Can I be free of glasses after cataract surgery?
The procedure and surgical techniques have improved markedly over the years, increasing accuracy of results and better surgical outcomes.
Technology has enabled surgeons to refine surgical techniques during the procedure through the improvements in Intra Ocular Lens (IOL) design and better delivery mechanisms for insertion of IOLs.
Through advancements in instrumentation, customised pre-surgery measurements are performed prior to cataract surgery to increase the accuracy of visual outcomes and tailor the procedure to each individual patient.
Dr Lim and Dr Sumich use swept source optical coherence (OCT) biometry, that has proven track record for repeatability & reproducibility – and is the industry gold standard for ocular biometry.
Measuring the length and curvature of the eye accurately, assists clinicians and surgeons with IOL power calculations to achieve desired visual outcomes. Swept source biometry has been demonstrated to be more effective in measuring eyes with dense cataracts, providing surgeons accuracy in lens power calculations and hence increasing likelihood of more accurate targeted visual outcomes. This is a measurement to work out what power lens to insert into your eye.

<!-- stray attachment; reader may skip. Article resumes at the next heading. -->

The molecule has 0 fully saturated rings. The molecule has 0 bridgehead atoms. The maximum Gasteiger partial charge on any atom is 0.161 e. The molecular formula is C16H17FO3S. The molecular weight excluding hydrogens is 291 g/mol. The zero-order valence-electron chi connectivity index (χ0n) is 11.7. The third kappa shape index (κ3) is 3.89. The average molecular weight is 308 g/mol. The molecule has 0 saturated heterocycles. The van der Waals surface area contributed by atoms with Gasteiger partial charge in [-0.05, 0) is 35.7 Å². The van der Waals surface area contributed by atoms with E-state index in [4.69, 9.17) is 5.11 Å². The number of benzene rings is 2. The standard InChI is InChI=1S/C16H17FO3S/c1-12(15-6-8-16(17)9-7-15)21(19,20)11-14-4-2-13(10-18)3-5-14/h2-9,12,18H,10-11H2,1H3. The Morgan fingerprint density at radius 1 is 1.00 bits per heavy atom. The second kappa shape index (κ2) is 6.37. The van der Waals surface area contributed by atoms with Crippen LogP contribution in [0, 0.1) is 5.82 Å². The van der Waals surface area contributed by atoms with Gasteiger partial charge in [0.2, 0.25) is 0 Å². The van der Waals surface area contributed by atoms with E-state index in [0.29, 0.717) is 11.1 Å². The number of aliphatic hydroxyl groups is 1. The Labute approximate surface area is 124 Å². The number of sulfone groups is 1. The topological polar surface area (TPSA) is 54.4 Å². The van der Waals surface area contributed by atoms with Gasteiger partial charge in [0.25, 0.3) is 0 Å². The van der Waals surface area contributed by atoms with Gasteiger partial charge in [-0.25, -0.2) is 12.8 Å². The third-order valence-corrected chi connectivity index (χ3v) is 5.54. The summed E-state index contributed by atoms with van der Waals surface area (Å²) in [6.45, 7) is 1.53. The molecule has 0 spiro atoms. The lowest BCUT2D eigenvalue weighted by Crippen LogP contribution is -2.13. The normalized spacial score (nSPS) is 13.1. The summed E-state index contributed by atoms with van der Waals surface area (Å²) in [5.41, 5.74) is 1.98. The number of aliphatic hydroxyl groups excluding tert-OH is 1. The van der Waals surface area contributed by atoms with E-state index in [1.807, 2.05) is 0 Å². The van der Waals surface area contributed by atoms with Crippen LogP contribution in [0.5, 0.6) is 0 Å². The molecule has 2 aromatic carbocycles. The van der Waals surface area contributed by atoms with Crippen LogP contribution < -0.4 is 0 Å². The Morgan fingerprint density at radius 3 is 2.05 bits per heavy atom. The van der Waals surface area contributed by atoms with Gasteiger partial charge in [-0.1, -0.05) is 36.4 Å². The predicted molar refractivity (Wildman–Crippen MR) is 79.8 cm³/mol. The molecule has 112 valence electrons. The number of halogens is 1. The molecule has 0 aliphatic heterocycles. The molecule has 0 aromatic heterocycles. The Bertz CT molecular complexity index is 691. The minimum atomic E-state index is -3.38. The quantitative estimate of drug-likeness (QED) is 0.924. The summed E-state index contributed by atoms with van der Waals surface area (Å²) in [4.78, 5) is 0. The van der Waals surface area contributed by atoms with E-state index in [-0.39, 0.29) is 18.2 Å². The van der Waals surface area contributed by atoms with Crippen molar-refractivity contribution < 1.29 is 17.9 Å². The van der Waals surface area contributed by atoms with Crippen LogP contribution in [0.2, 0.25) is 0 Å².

Every eye receives a tailored intraocular lens implant. The lens chosen for you should give you very good distance vision and some intermediate vision. Though cataract surgery can be a vision correction procedure, glasses may still be required for some near tasks. Complete independence from glasses is sometimes seen after cataract surgery and more often people can get around mostly without glasses but use of glasses for some activities such as reading is normal and common.
How successful is cataract surgery?
Cataract surgery is the most commonly performed eye surgery not only in Australia but worldwide.
It has a very high rate of success, but we must all keep in mind that it is an operation with risks such as bleeding, infection and other risks involving the structures within the eye: the cornea, lens, and retina.